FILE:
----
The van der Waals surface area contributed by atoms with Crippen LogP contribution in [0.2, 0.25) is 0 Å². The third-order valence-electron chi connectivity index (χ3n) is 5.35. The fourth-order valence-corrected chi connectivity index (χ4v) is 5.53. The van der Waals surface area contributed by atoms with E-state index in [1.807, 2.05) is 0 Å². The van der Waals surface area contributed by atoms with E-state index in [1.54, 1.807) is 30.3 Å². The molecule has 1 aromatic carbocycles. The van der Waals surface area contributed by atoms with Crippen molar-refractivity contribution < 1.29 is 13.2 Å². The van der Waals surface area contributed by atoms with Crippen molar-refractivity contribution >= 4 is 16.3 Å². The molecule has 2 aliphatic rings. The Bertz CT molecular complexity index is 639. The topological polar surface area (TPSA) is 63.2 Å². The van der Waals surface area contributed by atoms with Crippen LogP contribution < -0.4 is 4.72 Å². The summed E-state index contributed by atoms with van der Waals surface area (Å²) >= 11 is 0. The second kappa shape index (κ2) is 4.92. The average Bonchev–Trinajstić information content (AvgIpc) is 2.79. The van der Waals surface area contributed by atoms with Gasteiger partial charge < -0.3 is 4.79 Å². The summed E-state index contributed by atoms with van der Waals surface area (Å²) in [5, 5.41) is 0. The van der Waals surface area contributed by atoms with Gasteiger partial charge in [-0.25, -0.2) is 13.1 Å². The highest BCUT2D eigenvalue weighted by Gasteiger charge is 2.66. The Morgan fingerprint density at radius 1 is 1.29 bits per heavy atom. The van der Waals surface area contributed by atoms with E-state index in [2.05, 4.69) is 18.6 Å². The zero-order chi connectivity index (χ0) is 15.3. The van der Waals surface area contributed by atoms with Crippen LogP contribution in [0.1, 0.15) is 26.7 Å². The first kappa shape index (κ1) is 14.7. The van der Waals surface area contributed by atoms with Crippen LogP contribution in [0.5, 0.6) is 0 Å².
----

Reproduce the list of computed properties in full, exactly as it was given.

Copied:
The van der Waals surface area contributed by atoms with Crippen LogP contribution in [0.2, 0.25) is 0 Å². The third-order valence-electron chi connectivity index (χ3n) is 5.35. The fourth-order valence-corrected chi connectivity index (χ4v) is 5.53. The van der Waals surface area contributed by atoms with E-state index in [1.807, 2.05) is 0 Å². The van der Waals surface area contributed by atoms with E-state index in [1.54, 1.807) is 30.3 Å². The molecule has 1 aromatic carbocycles. The van der Waals surface area contributed by atoms with Crippen molar-refractivity contribution < 1.29 is 13.2 Å². The van der Waals surface area contributed by atoms with Crippen molar-refractivity contribution >= 4 is 16.3 Å². The molecule has 2 aliphatic rings. The Bertz CT molecular complexity index is 639. The topological polar surface area (TPSA) is 63.2 Å². The van der Waals surface area contributed by atoms with Crippen LogP contribution < -0.4 is 4.72 Å². The summed E-state index contributed by atoms with van der Waals surface area (Å²) >= 11 is 0. The second kappa shape index (κ2) is 4.92. The average Bonchev–Trinajstić information content (AvgIpc) is 2.79. The van der Waals surface area contributed by atoms with Gasteiger partial charge < -0.3 is 4.79 Å². The summed E-state index contributed by atoms with van der Waals surface area (Å²) in [5, 5.41) is 0. The van der Waals surface area contributed by atoms with Gasteiger partial charge in [-0.25, -0.2) is 13.1 Å². The highest BCUT2D eigenvalue weighted by Gasteiger charge is 2.66. The Morgan fingerprint density at radius 1 is 1.29 bits per heavy atom. The van der Waals surface area contributed by atoms with E-state index in [2.05, 4.69) is 18.6 Å². The zero-order chi connectivity index (χ0) is 15.3. The van der Waals surface area contributed by atoms with Crippen LogP contribution in [0.1, 0.15) is 26.7 Å². The first kappa shape index (κ1) is 14.7. The van der Waals surface area contributed by atoms with Crippen LogP contribution in [0.5, 0.6) is 0 Å².